By Wilfred Owen
The language used in the poems depicting the gas attack is strong, representing both the anguish of the victims of the gas attack as well as the effect on those haunted by what they have seen: 'watch the white eyes writhing in his face, / His hanging face'. The repetition of the word 'face' makes it clear which element disturbs the speaker most: the transformation in the face of the victim. The use of alliteration on the 'w' sound reflects the agonised twisting of the gas victim. It is set in a war field where Wilfred Owen fought, here he witnessed an event that would stay with him for the rest of his life, and this is why he wrote a poem on it. Notes on Dulce et Decorum Est. DULCE ET DECORUM EST - the first words of a Latin saying (taken from an ode by Horace). The words were widely understood and often quoted at the start of the First World War. They mean "It is sweet and right." The full saying ends the poem: Dulce et decorum est pro patria mori - it is sweet and right to die for your country. In other words, it is a wonderful and great honour to fight and die for your country. Five-Nine - 5.9 calibre explosive shells, Lime - a white chalky substance which can burn live tissue, Guttering - Owen probably meant flickering out like a candle or gurgling like water draining down a gutter, referring to the sounds in the throat of the choking man, or it might be a sound partly like stuttering and partly like gurgling, Cud - normally the regurgitated grass that cows chew usually green and bubbling. Here a similar looking material was issuing from the soldier's mouth, High zest - idealistic enthusiasm, keenly believing in the rightness of the idea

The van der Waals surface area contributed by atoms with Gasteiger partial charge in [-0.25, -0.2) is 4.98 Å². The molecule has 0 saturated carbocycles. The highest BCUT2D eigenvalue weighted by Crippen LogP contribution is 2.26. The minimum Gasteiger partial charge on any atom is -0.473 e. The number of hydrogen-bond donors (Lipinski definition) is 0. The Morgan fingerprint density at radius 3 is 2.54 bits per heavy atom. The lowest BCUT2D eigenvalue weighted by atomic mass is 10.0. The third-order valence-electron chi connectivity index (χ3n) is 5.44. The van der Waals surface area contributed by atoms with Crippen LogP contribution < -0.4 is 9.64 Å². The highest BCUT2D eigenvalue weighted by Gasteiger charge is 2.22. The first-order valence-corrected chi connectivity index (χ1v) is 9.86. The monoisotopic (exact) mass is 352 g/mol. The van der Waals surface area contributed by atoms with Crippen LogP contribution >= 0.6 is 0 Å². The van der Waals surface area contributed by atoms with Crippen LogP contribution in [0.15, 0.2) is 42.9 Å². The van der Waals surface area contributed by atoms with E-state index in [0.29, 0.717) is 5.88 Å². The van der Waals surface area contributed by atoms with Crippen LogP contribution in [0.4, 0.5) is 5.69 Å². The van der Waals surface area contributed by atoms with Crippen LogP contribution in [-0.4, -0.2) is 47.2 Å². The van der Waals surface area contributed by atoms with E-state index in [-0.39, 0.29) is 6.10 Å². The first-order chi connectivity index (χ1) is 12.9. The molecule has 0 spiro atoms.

It is often contrasted with Wilfred Owens’s 1917 antiwar poem Dulce Et Decorum Est This poem is about dying in battle for your country. While Rupert Brooke never actually fought in battle, as he died getting there, he is still able to write what he...